Lisa Franchetti Becomes First Woman to Lead Military Service
We finally have a Chief of Naval Operations but the crisis in the top ranks continues.
Stars and Stripes (“Senate confirms 1st female leader of Navy, new Air Force top general and Marine Corps 2nd-in-command“):
The Senate on Thursday voted to confirm the first woman to lead the Navy and serve on the Joint Chiefs of Staff, a new top general for the Air Force and an assistant Marine Corps commandant as anger intensified over a Republican senator’s monthslong hold on military promotions.
Adm. Lisa Franchetti was approved as chief of naval operations in a 95-1 vote after serving in the position for months on an acting basis while also performing the duties of her former role as vice chief. Sen. Roger Marshall, R-Kan., a former Army captain, was the only senator to oppose Franchetti’s promotion.
“At every step of her career, Admiral Franchetti has been a trailblazer and a team builder who focuses on the mission, leads by example and gets the job done,” said Sen. Jack Reed, D-R.I., the chairman of the Senate Armed Services Committee. “She is an inspiration to many and someone who will always put the security of our nation, and all who defend it, first.”
Franchetti is not the first woman service chief, an honor that goes to Admiral Linda Fagan, who became Commandant of the Coast Guard last May. While the Coast Guard is one of the armed services, though, it is not a military service and its leader is not one of the Joint Chiefs.
This milestone is overshadowed by the broader context:
Her historic appointment marked the second time since February that the Senate has individually confirmed senior military nominees affected by a nine-month hold on appointments and promotions by Sen. Tommy Tuberville, R-Ala.
Gen. David Allvin was approved as Air Force chief of staff in a 95-1 vote, with Marshall again voting no. Allvin also had been serving a dual role of acting chief of staff of the service as well as vice chief due to the logjam created by Tuberville’s hold. Allvin’s predecessor, Gen. Charles “CQ” Brown, was promoted to chairman of the Joint Chiefs in September.
Senators unanimously voted, 86-0, to approve Lt. Gen. Christopher Mahoney for promotion to four-star general and appointment as Marine Corps assistant commandant. He was nominated for the service’s second-highest job in July.
The promotion of the three senior officers took on new urgency this week after Gen. Eric Smith, the Marine Corps commandant, reportedly suffered a cardiac arrest on Sunday. Tuberville’s hold, an act of protest against the Pentagon’s abortion access policy, had left the service’s second-in-command position empty.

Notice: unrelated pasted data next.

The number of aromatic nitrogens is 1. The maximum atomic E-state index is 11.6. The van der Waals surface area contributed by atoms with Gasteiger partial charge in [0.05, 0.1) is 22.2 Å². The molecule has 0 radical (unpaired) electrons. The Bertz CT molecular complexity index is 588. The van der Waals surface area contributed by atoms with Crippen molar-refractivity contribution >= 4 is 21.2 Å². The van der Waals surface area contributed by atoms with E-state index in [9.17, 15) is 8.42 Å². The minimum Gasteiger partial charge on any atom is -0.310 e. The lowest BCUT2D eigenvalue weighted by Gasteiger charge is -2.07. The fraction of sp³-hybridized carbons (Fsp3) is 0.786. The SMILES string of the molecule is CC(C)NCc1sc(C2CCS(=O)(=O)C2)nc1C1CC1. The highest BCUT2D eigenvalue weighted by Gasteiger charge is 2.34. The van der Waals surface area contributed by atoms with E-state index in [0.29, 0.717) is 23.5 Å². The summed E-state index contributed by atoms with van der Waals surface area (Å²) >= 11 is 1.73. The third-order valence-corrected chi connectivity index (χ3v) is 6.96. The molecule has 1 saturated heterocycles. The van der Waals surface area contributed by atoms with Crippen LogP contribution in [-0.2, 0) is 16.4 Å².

Senate Majority Leader Chuck Schumer, D-N.Y., said Smith’s hospitalization coupled with Israel’s war in Gaza has created a crisis. He long resisted holding individual votes on nominees, which are normally approved in large batches, but made an exception in September to fill three seats on the Joint Chiefs.
He again moved to break with standard procedure this week after Tuberville and other Republicans tried to force floor votes on Mahoney, Franchetti and Allvin.
“Patience is wearing thin on both sides of the aisle over the senator’s actions,” Schumer said Thursday.
Frustration with Tuberville’s hold publicly spilled into the Republican ranks on Wednesday night as several Republican senators attempted to bring forward the nominations of 61 of the nearly 400 impacted officers. Each request was shot down by Tuberville, though he has repeatedly said he would not stand in the way of individual votes on nominees.
Smith had been performing the jobs of Assistant Commandant and Commandant for months before his heart attack. Whether the stress of doing so was a contributing factor is likely unknowable but he’s an extremely fit 58-year-old.
Franchetti, too, has been performing the top two jobs in her service and presumably will continue to do so, as there is no Senate-confirmed Vice. All that has changed is that she now has the full authority of the job she has been doing.